Channels and Distribution Decisions for global markets:
Distribute directly or through foreign partners
Different channel structures than in domestic
markets Illegitimate “gray” marketing channels
Legal and infrastructure differences
IndependentRetailers: Owned by a single personor partnership and not part of a larger retail institution. Ex: Giftstore in Seaport Village.
Chainstores: Owned and operated as agroup by a single organization. Macy’sand Nordstrom.
Franchises: the right to operate a business or to sell a product
Retailers can be broadly classified by form of ownership: independent, part of a chain, or franchise outlet
The level of service that retailers provide can be classified along a continuum, from full service to self-service
The third basis for positioning or classifying stores is by the breadth and depth of their product line
Price is a fourth way to position retail stores. Traditional department stores and specialty stores typically charge the full “suggested retail price.”
Place: distribution, location and hours
Presentation: layout and atmosphere
People: (personal) costumer service and personal selling
Product: width and depth of product assortment
PricePromotion: advertising publicity, and public relations
Define and select a target market
Retail promotion strategy includes advertising, public relations and publicity, and sales promotion. The goal is to help position the store in consumers’ minds
The presentation of a retail store helps determine the store’s image and positions the retail store in consumers’ minds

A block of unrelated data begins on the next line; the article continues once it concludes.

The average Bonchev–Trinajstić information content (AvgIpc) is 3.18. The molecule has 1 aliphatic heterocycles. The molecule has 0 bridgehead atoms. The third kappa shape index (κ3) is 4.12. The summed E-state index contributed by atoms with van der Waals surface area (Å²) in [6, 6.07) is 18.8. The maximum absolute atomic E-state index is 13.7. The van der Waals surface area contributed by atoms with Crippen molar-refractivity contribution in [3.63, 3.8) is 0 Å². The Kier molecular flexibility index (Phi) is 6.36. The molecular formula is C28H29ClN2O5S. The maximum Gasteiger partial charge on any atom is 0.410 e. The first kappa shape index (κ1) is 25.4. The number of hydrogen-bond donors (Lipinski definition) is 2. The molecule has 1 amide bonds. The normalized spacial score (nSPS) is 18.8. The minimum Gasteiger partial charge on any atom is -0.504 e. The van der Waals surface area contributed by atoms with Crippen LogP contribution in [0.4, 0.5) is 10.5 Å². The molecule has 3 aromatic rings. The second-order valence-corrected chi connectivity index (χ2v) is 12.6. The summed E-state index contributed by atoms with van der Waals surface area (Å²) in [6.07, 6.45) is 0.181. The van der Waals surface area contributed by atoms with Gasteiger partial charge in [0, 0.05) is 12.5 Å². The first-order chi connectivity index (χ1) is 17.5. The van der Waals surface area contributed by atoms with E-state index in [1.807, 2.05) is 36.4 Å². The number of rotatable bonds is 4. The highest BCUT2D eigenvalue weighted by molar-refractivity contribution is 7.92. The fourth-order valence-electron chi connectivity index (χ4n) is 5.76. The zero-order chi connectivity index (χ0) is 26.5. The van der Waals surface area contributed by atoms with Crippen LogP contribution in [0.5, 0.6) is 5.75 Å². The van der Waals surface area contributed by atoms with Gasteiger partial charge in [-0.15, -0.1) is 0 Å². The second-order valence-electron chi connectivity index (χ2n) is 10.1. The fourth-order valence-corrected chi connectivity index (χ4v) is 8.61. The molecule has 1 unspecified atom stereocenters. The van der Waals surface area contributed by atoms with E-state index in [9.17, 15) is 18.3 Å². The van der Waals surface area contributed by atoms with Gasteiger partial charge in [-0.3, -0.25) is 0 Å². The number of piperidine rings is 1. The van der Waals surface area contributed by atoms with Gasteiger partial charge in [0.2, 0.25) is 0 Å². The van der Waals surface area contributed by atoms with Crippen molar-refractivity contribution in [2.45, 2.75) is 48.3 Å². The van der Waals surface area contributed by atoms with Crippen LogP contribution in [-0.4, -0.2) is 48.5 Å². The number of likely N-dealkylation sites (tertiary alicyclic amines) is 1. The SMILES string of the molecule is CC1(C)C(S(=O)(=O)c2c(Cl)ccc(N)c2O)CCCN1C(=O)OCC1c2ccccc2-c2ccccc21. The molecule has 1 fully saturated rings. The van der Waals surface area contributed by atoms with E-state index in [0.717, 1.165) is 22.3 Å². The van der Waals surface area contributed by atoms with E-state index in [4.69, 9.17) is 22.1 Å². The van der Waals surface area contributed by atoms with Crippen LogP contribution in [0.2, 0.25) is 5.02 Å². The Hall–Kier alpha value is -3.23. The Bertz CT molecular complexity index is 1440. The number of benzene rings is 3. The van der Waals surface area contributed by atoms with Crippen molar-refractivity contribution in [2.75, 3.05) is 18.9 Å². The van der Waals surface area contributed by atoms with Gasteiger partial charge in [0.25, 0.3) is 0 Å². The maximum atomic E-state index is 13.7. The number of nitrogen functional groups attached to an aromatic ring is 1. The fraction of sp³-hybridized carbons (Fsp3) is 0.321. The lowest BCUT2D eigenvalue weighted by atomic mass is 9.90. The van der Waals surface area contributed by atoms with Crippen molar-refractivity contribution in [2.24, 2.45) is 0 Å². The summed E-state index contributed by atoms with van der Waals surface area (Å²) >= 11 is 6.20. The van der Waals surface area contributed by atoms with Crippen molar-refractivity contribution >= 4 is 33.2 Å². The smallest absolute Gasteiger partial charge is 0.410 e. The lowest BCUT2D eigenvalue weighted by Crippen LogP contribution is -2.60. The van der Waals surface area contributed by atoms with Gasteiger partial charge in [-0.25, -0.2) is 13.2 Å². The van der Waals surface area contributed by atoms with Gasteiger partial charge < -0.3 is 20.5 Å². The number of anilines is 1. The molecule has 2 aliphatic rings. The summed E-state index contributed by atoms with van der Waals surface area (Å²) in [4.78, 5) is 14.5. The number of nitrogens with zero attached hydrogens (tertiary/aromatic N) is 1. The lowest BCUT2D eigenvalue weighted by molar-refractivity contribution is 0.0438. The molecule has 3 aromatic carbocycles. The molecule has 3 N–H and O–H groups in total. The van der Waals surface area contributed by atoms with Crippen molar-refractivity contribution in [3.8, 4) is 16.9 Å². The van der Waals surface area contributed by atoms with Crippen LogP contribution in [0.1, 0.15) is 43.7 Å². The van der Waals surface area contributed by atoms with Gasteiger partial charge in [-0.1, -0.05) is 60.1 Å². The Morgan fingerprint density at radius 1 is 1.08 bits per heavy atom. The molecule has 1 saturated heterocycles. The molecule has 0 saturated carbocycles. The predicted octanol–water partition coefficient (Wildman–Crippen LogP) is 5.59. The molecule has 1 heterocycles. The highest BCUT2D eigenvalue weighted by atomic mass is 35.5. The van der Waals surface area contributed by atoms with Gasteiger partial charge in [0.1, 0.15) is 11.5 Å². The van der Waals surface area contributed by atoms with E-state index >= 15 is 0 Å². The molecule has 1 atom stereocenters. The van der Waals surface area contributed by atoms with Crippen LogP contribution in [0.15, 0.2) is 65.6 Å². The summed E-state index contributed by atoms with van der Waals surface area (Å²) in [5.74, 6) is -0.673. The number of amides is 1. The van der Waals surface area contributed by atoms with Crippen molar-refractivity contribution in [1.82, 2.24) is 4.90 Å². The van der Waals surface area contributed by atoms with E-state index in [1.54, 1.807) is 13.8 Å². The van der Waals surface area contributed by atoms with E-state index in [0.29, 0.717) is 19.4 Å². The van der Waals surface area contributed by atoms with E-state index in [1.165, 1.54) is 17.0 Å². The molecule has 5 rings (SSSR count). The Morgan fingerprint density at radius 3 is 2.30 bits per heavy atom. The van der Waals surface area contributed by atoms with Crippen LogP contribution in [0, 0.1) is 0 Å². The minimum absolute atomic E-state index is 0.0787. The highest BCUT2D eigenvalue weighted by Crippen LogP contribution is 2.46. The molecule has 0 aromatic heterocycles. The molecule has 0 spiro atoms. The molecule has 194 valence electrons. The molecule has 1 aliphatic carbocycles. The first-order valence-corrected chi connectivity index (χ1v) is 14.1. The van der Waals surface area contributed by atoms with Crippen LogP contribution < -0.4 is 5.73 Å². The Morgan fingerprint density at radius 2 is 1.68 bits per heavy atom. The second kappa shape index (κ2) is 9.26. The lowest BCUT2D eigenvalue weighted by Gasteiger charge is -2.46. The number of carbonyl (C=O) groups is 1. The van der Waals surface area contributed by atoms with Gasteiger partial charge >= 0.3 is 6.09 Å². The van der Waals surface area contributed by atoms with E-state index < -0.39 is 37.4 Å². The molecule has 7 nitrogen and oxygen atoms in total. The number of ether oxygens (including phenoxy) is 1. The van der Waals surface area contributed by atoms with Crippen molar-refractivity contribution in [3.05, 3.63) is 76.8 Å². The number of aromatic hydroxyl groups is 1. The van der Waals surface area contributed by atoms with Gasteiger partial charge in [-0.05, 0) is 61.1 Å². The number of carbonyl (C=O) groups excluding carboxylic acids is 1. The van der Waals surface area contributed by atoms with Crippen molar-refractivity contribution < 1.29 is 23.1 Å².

communication by marketers that informs, persuades, and Promotional Strategy reminds potential buyers of a product in order to influence their opinion or elicit a
is any form of impersonal (one-way) paid communication in which the sponsor or company is identified
Direct, face-to-face communication between two or more people
sender is the originator of the message in the com-munication process.
Encoding is the conversion of the sender’s ideas and thoughts into a message, usually in the form of words or signs
Channel is A medium of communication—such as a voice, radio, or newspaper— for transmitting a message
noise—anything that interferes with, distorts, or slows down the transmission of information
receiver The person who decodes a message.
Communication process cont.:
decoding Interpretation of the language and symbols sent by the source through a channel.
feedback The receiver’s response to a message.
Informative promotion seeks to convert an existing need into a want or to stimulate interest in a new product
Persuasive promotion is designed to stimulate a purchase or an action—for example, to eat more Doritos or use Verizon wireless mobile phone service
Reminder promotion is used to keep the product and brand name in the public’s mind
Push & Pull Strategies
Push- marketing strategy that uses aggressive personal selling to convince a wholesaler or retailer to carry & sell particular mer.
Pull – marketing strategy that stimulates consumer demand to obtain product distribution.
s the element in the promotional mix that evaluates public attitudes, identifies issues that may elicit public concern, and executes programs to gain public understanding and acceptance
Importance of price:
Price means one thing to the consumer and something else to the seller. To the con-sumer, it is the cost of something. To the seller, price is revenue, the primary source of profits.
demand The quantity of a product that will be sold in the market at various prices for a specified period